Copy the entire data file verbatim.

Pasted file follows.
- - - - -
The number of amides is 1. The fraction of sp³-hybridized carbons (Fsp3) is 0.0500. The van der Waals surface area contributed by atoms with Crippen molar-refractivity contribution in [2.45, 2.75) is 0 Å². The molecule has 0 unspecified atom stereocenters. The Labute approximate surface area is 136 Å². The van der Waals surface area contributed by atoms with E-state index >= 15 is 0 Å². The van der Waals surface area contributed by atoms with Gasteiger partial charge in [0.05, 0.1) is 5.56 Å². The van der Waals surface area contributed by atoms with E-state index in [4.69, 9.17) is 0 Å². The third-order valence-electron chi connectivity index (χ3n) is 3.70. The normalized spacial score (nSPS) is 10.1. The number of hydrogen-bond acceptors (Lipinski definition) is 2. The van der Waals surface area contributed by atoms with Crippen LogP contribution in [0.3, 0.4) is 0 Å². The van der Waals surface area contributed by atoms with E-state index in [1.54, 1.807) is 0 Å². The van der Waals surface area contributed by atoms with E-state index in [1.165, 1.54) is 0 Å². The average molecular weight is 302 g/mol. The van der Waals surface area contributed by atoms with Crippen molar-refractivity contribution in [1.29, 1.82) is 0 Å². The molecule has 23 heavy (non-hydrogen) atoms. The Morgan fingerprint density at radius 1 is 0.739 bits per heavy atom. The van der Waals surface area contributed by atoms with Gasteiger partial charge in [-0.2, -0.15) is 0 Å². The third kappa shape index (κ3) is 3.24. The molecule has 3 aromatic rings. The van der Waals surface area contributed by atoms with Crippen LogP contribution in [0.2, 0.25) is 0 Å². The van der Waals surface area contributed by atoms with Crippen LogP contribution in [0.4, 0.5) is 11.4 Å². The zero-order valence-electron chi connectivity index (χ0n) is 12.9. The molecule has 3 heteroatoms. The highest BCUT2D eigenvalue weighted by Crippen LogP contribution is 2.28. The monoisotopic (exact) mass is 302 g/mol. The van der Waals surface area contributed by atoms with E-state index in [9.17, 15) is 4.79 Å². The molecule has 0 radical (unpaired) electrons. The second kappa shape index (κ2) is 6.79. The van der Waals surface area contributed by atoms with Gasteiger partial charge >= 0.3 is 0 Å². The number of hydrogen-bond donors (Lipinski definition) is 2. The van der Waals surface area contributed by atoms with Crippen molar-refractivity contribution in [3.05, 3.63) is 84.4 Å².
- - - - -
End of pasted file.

The number of amides is 1. The fraction of sp³-hybridized carbons (Fsp3) is 0.0500. The van der Waals surface area contributed by atoms with Crippen molar-refractivity contribution in [2.45, 2.75) is 0 Å². The molecule has 0 unspecified atom stereocenters. The Labute approximate surface area is 136 Å². The van der Waals surface area contributed by atoms with E-state index >= 15 is 0 Å². The van der Waals surface area contributed by atoms with Gasteiger partial charge in [0.05, 0.1) is 5.56 Å². The van der Waals surface area contributed by atoms with E-state index in [4.69, 9.17) is 0 Å². The third-order valence-electron chi connectivity index (χ3n) is 3.70. The normalized spacial score (nSPS) is 10.1. The number of hydrogen-bond acceptors (Lipinski definition) is 2. The van der Waals surface area contributed by atoms with Crippen LogP contribution in [0.3, 0.4) is 0 Å². The van der Waals surface area contributed by atoms with E-state index in [1.54, 1.807) is 0 Å². The van der Waals surface area contributed by atoms with E-state index in [1.165, 1.54) is 0 Å². The average molecular weight is 302 g/mol. The van der Waals surface area contributed by atoms with Crippen molar-refractivity contribution in [1.29, 1.82) is 0 Å². The molecule has 23 heavy (non-hydrogen) atoms. The Morgan fingerprint density at radius 1 is 0.739 bits per heavy atom. The van der Waals surface area contributed by atoms with Gasteiger partial charge in [-0.2, -0.15) is 0 Å². The third kappa shape index (κ3) is 3.24. The molecule has 3 aromatic rings. The van der Waals surface area contributed by atoms with Crippen LogP contribution in [0.2, 0.25) is 0 Å². The van der Waals surface area contributed by atoms with Crippen LogP contribution in [0.4, 0.5) is 11.4 Å². The zero-order valence-electron chi connectivity index (χ0n) is 12.9. The molecule has 3 heteroatoms. The highest BCUT2D eigenvalue weighted by Crippen LogP contribution is 2.28. The monoisotopic (exact) mass is 302 g/mol. The van der Waals surface area contributed by atoms with E-state index in [9.17, 15) is 4.79 Å². The molecule has 0 radical (unpaired) electrons. The second kappa shape index (κ2) is 6.79. The van der Waals surface area contributed by atoms with Gasteiger partial charge >= 0.3 is 0 Å². The number of hydrogen-bond donors (Lipinski definition) is 2. The van der Waals surface area contributed by atoms with Crippen molar-refractivity contribution in [3.05, 3.63) is 84.4 Å².